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Are Filipinos willing to pay for good public transportation?

April 2016
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There is a nice article that appeared last April 1, 2016. I hope it is not an April Fool’s type of an article.

Why is the U.S. unwilling to pay for good public transportation?

Reading the article reminded me of a lot of similar concerns surrounding public transport projects currently being constructed and those in the proposal and pipeline stages in Philippine cities. It seems though that there are still many people who have little appreciation of the benefits of modern public transport systems. Aside from Metro Manila and perhaps Cebu City, there is little clamor for modern mass transit systems. People tend to take commuting for granted with modes that they have grown up with like buses, jeepneys and tricycles until they start to experience first-hand the pains of traveling using inferior transport on severely congested roads. But even then, most seem to take it in stride and carry on, carrying their crosses in a state of purgatory that seems to have no end in sight.

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1 Comment

  1. Maybe we are not willing to pay for good public transportation, but we could convince public transportation providers to improve their services by these two suggestions:

    1. Establish an LTFRB-approved rating system for PUVs. We can rate Grab and Uber drivers simply by selecting the number of stars, so surely we can do this for jeepneys, taxis and buses. It can be done either by text (with an appropriate format that can be easily memorized) or an app. It could be simple, like putting in the type of vehicle, plate number, and rating; or complicated, with categories and comment areas (e.g., how would you rate comfort, driver decorum, etc.). The results would then be sent to the LTFRB, which they could use as basis for renewing the license of the driver of the vehicle. Or they could include the annual rating among the stickers that have to be installed in a conspicuous place. So when we see a jeep that is a 3-out-of-5, then we can avoid riding it altogether.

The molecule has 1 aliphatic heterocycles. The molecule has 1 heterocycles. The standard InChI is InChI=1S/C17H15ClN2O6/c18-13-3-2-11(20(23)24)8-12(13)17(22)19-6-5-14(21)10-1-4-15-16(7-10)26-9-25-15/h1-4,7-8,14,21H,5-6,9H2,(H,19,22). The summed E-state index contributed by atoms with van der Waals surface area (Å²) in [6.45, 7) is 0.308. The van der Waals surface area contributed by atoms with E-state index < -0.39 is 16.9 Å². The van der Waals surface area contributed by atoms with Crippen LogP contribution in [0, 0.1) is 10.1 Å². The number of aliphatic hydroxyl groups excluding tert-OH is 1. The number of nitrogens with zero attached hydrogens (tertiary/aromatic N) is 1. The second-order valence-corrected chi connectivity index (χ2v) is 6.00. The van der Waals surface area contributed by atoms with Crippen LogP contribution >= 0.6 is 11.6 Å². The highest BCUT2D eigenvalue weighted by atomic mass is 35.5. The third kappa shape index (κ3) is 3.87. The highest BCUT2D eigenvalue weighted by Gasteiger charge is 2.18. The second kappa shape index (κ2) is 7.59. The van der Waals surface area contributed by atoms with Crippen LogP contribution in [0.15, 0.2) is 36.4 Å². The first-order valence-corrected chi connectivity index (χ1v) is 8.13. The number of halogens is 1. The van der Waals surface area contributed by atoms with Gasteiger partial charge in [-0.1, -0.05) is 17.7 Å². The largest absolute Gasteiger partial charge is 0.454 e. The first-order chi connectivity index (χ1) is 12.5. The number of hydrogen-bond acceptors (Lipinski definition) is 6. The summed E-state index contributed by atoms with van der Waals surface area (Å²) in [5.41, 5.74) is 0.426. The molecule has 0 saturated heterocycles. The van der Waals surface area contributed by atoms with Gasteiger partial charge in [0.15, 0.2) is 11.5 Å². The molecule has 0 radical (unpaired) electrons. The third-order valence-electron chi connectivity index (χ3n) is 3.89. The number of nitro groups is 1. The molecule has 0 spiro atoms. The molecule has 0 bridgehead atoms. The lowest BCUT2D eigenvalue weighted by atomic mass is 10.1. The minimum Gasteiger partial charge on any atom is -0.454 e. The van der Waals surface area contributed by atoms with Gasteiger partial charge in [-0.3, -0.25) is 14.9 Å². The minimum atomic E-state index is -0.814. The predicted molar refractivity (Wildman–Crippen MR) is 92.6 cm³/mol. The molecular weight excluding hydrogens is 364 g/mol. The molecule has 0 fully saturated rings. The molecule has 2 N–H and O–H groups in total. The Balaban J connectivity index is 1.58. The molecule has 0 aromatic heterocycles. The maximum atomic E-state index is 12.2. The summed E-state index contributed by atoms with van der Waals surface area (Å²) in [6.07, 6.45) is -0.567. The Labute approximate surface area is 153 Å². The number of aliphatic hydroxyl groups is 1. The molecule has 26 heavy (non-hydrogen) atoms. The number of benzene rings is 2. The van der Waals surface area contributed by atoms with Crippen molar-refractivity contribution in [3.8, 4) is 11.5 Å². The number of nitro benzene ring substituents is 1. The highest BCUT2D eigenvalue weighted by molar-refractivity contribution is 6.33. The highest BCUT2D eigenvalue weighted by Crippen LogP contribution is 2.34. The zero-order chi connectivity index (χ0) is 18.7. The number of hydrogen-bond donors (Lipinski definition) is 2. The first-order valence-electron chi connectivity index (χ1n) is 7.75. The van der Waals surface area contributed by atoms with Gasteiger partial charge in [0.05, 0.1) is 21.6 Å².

2. Enact a policy that will give the commuter the right to refuse paying his/her fare if he/she is not satisfied with the service provided by the PUV. This is the most aggressive way because it hits the PUVs in their weakest spot: their income. This would also free the LTFRB from bothering with setting up their rating system. Of course, this would put the commuters at risk from the ire of the drivers, but that’s a risk I’m willing to take rather than paying for a drive that might have killed me anyway.

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